"This vast, hissing cauldron of chemicals is the dumping ground for 7 million tons a year of mined rare earth after it has been doused in acid and chemicals and processed through red-hot furnaces to extract its components," Parry wrote.

"Rusting pipelines meander for miles from factories processing rare earths in Baotou out to the man-made lake where, mixed with water, the foul-smelling radioactive waste from this industrial process is pumped day after day."

As the lake of waste grew larger, local farmers told Parry, "anything we planted just withered, then our animals started to sicken and die."

Residents of a nearby village said their teeth began to fall out, their hair turned white at young ages, and they suffered from severe skin and respiratory diseases. Children were born with soft bones and the incidence of cancer and osteoporosis soared, the Mail reported.

The lake's radiation levels are 10 times higher than in the surrounding countryside, official studies found.

In Baotou, most people wear face masks wherever they go, Parry noted.

The report from Fisher and Fitzsimmons, published by Rightside News, disclosed that mining one ton of rare earth minerals produces about one ton of radioactive waste.

Last year the United States added 13,131 megawatts of wind-generating capacity, and at least 4.9 million pounds of rare earths were used in the turbines installed in 2012. That means at least 4.9 million pounds of radioactive waste were created to make those turbines.

In comparison, the U.S. nuclear industry produces between 4.4 and 5 million pounds of spent nuclear fuel each year. So the U.S. wind industry most likely created more radioactive waste last year than America's entire nuclear industry — while accounting for just 3.5 percent of all electricity generated in the country.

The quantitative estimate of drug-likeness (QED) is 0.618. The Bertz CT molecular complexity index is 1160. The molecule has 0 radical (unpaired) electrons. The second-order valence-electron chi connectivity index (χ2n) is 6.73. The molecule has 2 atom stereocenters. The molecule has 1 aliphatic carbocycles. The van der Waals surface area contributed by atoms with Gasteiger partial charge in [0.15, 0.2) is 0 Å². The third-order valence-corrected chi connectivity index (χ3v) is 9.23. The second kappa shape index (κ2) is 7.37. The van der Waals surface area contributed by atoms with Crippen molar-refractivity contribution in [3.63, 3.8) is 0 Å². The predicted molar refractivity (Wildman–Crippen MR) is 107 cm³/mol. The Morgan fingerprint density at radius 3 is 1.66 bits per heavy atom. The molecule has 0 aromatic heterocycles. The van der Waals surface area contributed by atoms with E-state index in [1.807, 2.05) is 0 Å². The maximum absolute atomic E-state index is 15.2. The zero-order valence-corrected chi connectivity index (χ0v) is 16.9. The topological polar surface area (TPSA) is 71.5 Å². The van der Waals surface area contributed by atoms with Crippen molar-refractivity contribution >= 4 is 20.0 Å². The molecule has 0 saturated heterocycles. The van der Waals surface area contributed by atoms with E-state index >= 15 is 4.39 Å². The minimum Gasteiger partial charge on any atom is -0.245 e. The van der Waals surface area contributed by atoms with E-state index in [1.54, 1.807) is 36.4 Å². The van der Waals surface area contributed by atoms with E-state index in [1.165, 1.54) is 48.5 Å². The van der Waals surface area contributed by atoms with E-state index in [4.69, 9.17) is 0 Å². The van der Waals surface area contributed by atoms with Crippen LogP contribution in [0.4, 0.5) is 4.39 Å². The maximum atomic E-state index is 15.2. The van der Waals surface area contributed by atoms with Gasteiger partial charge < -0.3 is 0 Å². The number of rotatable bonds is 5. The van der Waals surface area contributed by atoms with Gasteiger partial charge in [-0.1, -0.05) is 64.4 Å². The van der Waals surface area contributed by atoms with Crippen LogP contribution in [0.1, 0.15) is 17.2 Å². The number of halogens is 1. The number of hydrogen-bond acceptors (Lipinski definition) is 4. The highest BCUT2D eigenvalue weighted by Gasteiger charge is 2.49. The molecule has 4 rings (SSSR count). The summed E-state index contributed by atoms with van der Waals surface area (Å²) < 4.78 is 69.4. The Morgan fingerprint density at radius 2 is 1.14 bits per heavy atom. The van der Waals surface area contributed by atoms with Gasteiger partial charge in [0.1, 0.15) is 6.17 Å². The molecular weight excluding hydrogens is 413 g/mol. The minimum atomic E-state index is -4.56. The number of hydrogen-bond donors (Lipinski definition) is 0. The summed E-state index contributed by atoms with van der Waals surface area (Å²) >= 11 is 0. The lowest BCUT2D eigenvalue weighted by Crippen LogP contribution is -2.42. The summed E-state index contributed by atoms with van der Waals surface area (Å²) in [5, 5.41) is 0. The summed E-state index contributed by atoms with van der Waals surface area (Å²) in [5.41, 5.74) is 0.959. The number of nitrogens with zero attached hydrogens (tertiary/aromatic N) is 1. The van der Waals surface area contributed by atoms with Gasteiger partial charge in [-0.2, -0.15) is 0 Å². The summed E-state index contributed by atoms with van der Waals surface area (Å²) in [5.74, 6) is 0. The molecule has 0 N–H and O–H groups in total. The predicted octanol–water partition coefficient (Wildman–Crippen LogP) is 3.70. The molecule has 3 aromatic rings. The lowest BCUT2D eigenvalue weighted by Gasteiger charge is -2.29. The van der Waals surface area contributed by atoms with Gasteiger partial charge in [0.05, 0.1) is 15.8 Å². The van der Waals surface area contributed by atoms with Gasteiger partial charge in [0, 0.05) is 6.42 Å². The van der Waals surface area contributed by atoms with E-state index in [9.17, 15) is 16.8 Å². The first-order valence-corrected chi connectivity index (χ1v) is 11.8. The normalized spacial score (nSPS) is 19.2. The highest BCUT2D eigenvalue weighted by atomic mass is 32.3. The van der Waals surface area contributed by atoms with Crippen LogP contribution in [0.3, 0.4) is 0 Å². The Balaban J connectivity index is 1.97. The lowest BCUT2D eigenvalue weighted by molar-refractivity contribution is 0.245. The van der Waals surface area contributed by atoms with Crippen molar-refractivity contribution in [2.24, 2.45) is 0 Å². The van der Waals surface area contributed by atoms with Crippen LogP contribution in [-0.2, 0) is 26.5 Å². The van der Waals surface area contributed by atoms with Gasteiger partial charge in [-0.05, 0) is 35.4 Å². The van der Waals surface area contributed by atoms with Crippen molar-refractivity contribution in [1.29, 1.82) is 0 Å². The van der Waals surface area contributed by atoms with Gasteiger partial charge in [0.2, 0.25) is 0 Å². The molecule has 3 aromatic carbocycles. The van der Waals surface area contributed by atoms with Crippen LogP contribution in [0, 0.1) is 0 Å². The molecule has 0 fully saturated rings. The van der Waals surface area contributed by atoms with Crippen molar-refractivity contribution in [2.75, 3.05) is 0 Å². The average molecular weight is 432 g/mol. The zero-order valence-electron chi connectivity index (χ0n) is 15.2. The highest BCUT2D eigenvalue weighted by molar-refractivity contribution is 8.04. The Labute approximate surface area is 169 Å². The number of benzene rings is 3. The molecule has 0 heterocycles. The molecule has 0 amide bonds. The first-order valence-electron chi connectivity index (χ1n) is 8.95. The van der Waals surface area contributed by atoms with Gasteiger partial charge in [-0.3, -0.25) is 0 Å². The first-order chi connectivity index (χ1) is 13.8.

And the MIT study revealed that the demand for dysprosium could rise by 2,600 percent in the next 25 years as the wind industry grows, the Rightside News authors warn.

They conclude: "All forms of energy production have some environmental impact. However, it is disingenuous for wind lobbyists to hide the impacts of their industry while highlighting the impacts of others.

"From illegal bird kills to radioactive waste, wind energy poses serious environmental risks that the wind lobby would prefer you never know about."

Editor's Note:

3. Minister: Obama Is No Atheist

Evolutionary biologist and outspoken atheist Richard Dawkins raised eyebrows when he said on television that President Barack Obama is a secret atheist.

But the man Time magazine called "Obama's Pastor-in-Chief," Joshua DuBois, says that is far from the truth.

Dawkins is the author of a number of scientific works, but his best known book is "The God Delusion." Published in 2006, the book contends that a supernatural creator almost certainly does not exist.

During an appearance by Dawkins on Bill Maher's "Real Time" program in late October, Maher suggested that Pope Francis is secretly an atheist.

Dawkins responded: "Like many people, I'm sure that Obama is an atheist. I'm sure Kennedy was an atheist. But I doubt Pope Frank is."

DuBois disagrees. He is the author of "The President's Devotional: The Daily Readings That Inspired President Obama." He has been Obama's spiritual adviser and served as the executive director of the White House Office of Faith-Based and Neighborhood Partnerships during Obama's first term.

He writes in an article for The Daily Beast: "Dawkins said that President Obama is a 'secret atheist.' With great respect to my non-believing friends, I happen to know that's not the case.

"I describe in my book 'The President's Devotional' some of President Obama's most intimate moments, and how he has leaned on his Christian faith in the toughest of times."

Not only did DuBois refute Dawkins' assertion, but he went on to say: "I think Richard Dawkins is a secret Christian. Or at least a theist, a believer, a man who knows God."

Now that's called payback.

Editor's Note:

4. Agency Sets All-Time Record for Annual Spending

The Centers for Medicare and Medicaid Services (CMS) spent over $1.113 trillion in fiscal year 2013 — setting a record for the most money spent by a federal agency or department in a single year.

CMS runs the federal government's major healthcare programs as well as the Obamacare insurance exchange.

CMS became the first federal agency to spend more than $1 trillion in 2010, with $1.035 trillion in outlays. Spending totaled $1.052 trillion last year and topped that figure in fiscal 2013, according to the Monthly Treasury Statement for September released in late October.